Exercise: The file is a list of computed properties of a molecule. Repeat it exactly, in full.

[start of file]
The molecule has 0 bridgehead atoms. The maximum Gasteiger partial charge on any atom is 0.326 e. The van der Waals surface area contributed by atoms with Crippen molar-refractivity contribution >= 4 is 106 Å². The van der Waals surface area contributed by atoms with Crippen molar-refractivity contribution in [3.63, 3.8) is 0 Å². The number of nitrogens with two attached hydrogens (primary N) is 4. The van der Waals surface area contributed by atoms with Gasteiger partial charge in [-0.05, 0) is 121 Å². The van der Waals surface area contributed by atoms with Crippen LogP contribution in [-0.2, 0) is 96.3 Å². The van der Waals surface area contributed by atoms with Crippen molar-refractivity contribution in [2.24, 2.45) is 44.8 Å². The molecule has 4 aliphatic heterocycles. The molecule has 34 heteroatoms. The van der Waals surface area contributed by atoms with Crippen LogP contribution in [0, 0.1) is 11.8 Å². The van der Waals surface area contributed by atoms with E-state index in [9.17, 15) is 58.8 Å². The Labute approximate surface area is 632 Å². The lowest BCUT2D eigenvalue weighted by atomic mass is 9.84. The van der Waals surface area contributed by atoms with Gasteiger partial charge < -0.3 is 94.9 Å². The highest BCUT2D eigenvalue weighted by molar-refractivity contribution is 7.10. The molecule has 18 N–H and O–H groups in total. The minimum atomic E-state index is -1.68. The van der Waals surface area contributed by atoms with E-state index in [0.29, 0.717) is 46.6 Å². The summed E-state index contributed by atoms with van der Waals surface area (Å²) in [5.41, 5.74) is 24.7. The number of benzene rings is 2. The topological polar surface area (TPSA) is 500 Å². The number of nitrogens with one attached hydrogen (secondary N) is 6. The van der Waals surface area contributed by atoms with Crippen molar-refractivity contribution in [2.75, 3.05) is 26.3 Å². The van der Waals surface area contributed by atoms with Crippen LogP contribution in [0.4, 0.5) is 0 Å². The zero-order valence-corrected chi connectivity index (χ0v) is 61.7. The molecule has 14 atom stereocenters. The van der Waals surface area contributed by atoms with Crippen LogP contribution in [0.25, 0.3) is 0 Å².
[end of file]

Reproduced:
The molecule has 0 bridgehead atoms. The maximum Gasteiger partial charge on any atom is 0.326 e. The van der Waals surface area contributed by atoms with Crippen molar-refractivity contribution >= 4 is 106 Å². The van der Waals surface area contributed by atoms with Crippen molar-refractivity contribution in [3.63, 3.8) is 0 Å². The number of nitrogens with two attached hydrogens (primary N) is 4. The van der Waals surface area contributed by atoms with Gasteiger partial charge in [-0.05, 0) is 121 Å². The van der Waals surface area contributed by atoms with Crippen LogP contribution in [-0.2, 0) is 96.3 Å². The van der Waals surface area contributed by atoms with Crippen molar-refractivity contribution in [2.24, 2.45) is 44.8 Å². The molecule has 4 aliphatic heterocycles. The molecule has 34 heteroatoms. The van der Waals surface area contributed by atoms with Crippen LogP contribution in [0, 0.1) is 11.8 Å². The van der Waals surface area contributed by atoms with E-state index in [9.17, 15) is 58.8 Å². The Labute approximate surface area is 632 Å². The lowest BCUT2D eigenvalue weighted by atomic mass is 9.84. The van der Waals surface area contributed by atoms with Gasteiger partial charge < -0.3 is 94.9 Å². The highest BCUT2D eigenvalue weighted by molar-refractivity contribution is 7.10. The molecule has 18 N–H and O–H groups in total. The minimum atomic E-state index is -1.68. The van der Waals surface area contributed by atoms with E-state index in [0.29, 0.717) is 46.6 Å². The summed E-state index contributed by atoms with van der Waals surface area (Å²) in [5.41, 5.74) is 24.7. The number of benzene rings is 2. The topological polar surface area (TPSA) is 500 Å². The number of nitrogens with one attached hydrogen (secondary N) is 6. The van der Waals surface area contributed by atoms with Crippen molar-refractivity contribution in [2.75, 3.05) is 26.3 Å². The van der Waals surface area contributed by atoms with Crippen LogP contribution in [0.4, 0.5) is 0 Å². The zero-order valence-corrected chi connectivity index (χ0v) is 61.7. The molecule has 14 atom stereocenters. The van der Waals surface area contributed by atoms with Crippen LogP contribution in [0.25, 0.3) is 0 Å².